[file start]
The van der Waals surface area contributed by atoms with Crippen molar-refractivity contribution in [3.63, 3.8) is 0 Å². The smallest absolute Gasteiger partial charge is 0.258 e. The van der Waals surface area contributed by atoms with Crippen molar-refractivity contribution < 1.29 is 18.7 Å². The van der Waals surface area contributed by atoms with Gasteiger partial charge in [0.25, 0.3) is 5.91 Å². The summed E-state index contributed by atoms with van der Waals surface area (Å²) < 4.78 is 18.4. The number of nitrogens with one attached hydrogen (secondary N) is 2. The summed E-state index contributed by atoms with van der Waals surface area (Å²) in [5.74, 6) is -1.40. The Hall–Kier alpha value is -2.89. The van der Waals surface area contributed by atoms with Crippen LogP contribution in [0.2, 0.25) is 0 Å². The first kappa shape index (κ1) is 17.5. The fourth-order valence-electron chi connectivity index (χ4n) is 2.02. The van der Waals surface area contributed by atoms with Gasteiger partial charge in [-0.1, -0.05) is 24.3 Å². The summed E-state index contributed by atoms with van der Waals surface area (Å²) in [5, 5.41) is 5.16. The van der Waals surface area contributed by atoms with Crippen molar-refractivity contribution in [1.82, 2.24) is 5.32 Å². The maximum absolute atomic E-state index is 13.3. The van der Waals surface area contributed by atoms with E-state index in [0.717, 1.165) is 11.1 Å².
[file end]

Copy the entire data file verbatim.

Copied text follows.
The van der Waals surface area contributed by atoms with Crippen molar-refractivity contribution in [3.63, 3.8) is 0 Å². The smallest absolute Gasteiger partial charge is 0.258 e. The van der Waals surface area contributed by atoms with Crippen molar-refractivity contribution < 1.29 is 18.7 Å². The van der Waals surface area contributed by atoms with Gasteiger partial charge in [0.25, 0.3) is 5.91 Å². The summed E-state index contributed by atoms with van der Waals surface area (Å²) < 4.78 is 18.4. The number of nitrogens with one attached hydrogen (secondary N) is 2. The summed E-state index contributed by atoms with van der Waals surface area (Å²) in [5.74, 6) is -1.40. The Hall–Kier alpha value is -2.89. The van der Waals surface area contributed by atoms with Crippen LogP contribution in [0.2, 0.25) is 0 Å². The first kappa shape index (κ1) is 17.5. The fourth-order valence-electron chi connectivity index (χ4n) is 2.02. The van der Waals surface area contributed by atoms with Gasteiger partial charge in [-0.1, -0.05) is 24.3 Å². The summed E-state index contributed by atoms with van der Waals surface area (Å²) in [5, 5.41) is 5.16. The van der Waals surface area contributed by atoms with Crippen molar-refractivity contribution in [1.82, 2.24) is 5.32 Å². The maximum absolute atomic E-state index is 13.3. The van der Waals surface area contributed by atoms with E-state index in [0.717, 1.165) is 11.1 Å².